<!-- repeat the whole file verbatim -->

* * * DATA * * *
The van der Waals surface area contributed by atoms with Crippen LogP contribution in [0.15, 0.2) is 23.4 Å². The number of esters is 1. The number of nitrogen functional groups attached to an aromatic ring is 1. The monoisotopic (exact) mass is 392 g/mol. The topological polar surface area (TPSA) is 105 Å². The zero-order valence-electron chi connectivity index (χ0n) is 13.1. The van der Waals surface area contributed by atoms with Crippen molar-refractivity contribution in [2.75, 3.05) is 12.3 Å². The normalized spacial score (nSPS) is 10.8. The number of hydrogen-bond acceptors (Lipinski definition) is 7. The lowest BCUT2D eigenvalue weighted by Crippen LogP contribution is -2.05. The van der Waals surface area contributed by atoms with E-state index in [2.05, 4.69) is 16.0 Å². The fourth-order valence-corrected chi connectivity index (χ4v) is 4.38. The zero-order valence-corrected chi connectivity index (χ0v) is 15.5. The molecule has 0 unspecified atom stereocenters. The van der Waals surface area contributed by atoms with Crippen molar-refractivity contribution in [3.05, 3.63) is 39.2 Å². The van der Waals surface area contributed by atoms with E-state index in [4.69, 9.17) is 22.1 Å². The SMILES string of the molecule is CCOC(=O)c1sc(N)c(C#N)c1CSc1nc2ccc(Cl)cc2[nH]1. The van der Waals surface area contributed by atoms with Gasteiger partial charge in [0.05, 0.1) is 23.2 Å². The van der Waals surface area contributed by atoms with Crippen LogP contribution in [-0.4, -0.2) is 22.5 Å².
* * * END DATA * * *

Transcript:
The van der Waals surface area contributed by atoms with Crippen LogP contribution in [0.15, 0.2) is 23.4 Å². The number of esters is 1. The number of nitrogen functional groups attached to an aromatic ring is 1. The monoisotopic (exact) mass is 392 g/mol. The topological polar surface area (TPSA) is 105 Å². The zero-order valence-electron chi connectivity index (χ0n) is 13.1. The van der Waals surface area contributed by atoms with Crippen molar-refractivity contribution in [2.75, 3.05) is 12.3 Å². The normalized spacial score (nSPS) is 10.8. The number of hydrogen-bond acceptors (Lipinski definition) is 7. The lowest BCUT2D eigenvalue weighted by Crippen LogP contribution is -2.05. The van der Waals surface area contributed by atoms with E-state index in [2.05, 4.69) is 16.0 Å². The fourth-order valence-corrected chi connectivity index (χ4v) is 4.38. The zero-order valence-corrected chi connectivity index (χ0v) is 15.5. The molecule has 0 unspecified atom stereocenters. The van der Waals surface area contributed by atoms with Crippen molar-refractivity contribution in [3.05, 3.63) is 39.2 Å². The van der Waals surface area contributed by atoms with E-state index in [4.69, 9.17) is 22.1 Å². The SMILES string of the molecule is CCOC(=O)c1sc(N)c(C#N)c1CSc1nc2ccc(Cl)cc2[nH]1. The van der Waals surface area contributed by atoms with Gasteiger partial charge in [0.05, 0.1) is 23.2 Å². The van der Waals surface area contributed by atoms with Crippen LogP contribution in [-0.4, -0.2) is 22.5 Å².